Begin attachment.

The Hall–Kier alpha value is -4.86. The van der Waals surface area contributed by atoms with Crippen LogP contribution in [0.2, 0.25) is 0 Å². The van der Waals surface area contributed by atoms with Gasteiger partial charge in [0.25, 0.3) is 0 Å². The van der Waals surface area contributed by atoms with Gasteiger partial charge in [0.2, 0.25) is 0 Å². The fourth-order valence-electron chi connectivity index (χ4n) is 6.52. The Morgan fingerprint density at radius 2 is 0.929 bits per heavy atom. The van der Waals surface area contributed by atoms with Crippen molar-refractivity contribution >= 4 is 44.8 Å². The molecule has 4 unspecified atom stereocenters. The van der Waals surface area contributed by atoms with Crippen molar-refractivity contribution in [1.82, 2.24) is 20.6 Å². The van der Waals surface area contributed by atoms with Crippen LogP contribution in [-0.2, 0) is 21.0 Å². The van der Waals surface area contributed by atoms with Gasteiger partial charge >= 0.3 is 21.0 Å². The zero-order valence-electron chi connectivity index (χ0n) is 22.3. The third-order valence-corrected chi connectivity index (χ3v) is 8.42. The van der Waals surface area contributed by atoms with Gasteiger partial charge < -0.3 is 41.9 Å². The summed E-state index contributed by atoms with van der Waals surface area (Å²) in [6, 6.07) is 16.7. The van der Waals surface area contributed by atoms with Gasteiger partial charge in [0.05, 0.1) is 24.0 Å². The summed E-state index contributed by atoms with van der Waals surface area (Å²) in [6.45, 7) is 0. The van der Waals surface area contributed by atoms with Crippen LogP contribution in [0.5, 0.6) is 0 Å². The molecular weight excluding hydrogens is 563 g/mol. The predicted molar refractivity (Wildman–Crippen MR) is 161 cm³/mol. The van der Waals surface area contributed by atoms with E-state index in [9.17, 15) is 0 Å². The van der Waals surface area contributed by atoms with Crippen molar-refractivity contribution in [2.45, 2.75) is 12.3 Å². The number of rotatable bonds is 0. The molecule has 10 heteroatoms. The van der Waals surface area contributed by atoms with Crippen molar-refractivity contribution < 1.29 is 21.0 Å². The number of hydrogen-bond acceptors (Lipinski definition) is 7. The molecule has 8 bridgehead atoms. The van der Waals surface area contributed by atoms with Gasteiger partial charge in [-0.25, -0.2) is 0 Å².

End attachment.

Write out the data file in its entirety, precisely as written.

The Hall–Kier alpha value is -4.86. The van der Waals surface area contributed by atoms with Crippen LogP contribution in [0.2, 0.25) is 0 Å². The van der Waals surface area contributed by atoms with Gasteiger partial charge in [0.25, 0.3) is 0 Å². The van der Waals surface area contributed by atoms with Gasteiger partial charge in [0.2, 0.25) is 0 Å². The fourth-order valence-electron chi connectivity index (χ4n) is 6.52. The Morgan fingerprint density at radius 2 is 0.929 bits per heavy atom. The van der Waals surface area contributed by atoms with Crippen molar-refractivity contribution >= 4 is 44.8 Å². The molecule has 4 unspecified atom stereocenters. The van der Waals surface area contributed by atoms with Crippen molar-refractivity contribution in [1.82, 2.24) is 20.6 Å². The van der Waals surface area contributed by atoms with Crippen LogP contribution in [-0.2, 0) is 21.0 Å². The van der Waals surface area contributed by atoms with Gasteiger partial charge >= 0.3 is 21.0 Å². The zero-order valence-electron chi connectivity index (χ0n) is 22.3. The third-order valence-corrected chi connectivity index (χ3v) is 8.42. The van der Waals surface area contributed by atoms with Gasteiger partial charge < -0.3 is 41.9 Å². The summed E-state index contributed by atoms with van der Waals surface area (Å²) in [6, 6.07) is 16.7. The van der Waals surface area contributed by atoms with Gasteiger partial charge in [0.05, 0.1) is 24.0 Å². The summed E-state index contributed by atoms with van der Waals surface area (Å²) in [6.45, 7) is 0. The van der Waals surface area contributed by atoms with Crippen LogP contribution in [0.5, 0.6) is 0 Å². The molecular weight excluding hydrogens is 563 g/mol. The predicted molar refractivity (Wildman–Crippen MR) is 161 cm³/mol. The van der Waals surface area contributed by atoms with E-state index in [9.17, 15) is 0 Å². The van der Waals surface area contributed by atoms with Crippen molar-refractivity contribution in [2.45, 2.75) is 12.3 Å². The number of rotatable bonds is 0. The molecule has 10 heteroatoms. The van der Waals surface area contributed by atoms with Crippen molar-refractivity contribution < 1.29 is 21.0 Å². The number of hydrogen-bond acceptors (Lipinski definition) is 7. The molecule has 8 bridgehead atoms. The van der Waals surface area contributed by atoms with Gasteiger partial charge in [-0.25, -0.2) is 0 Å².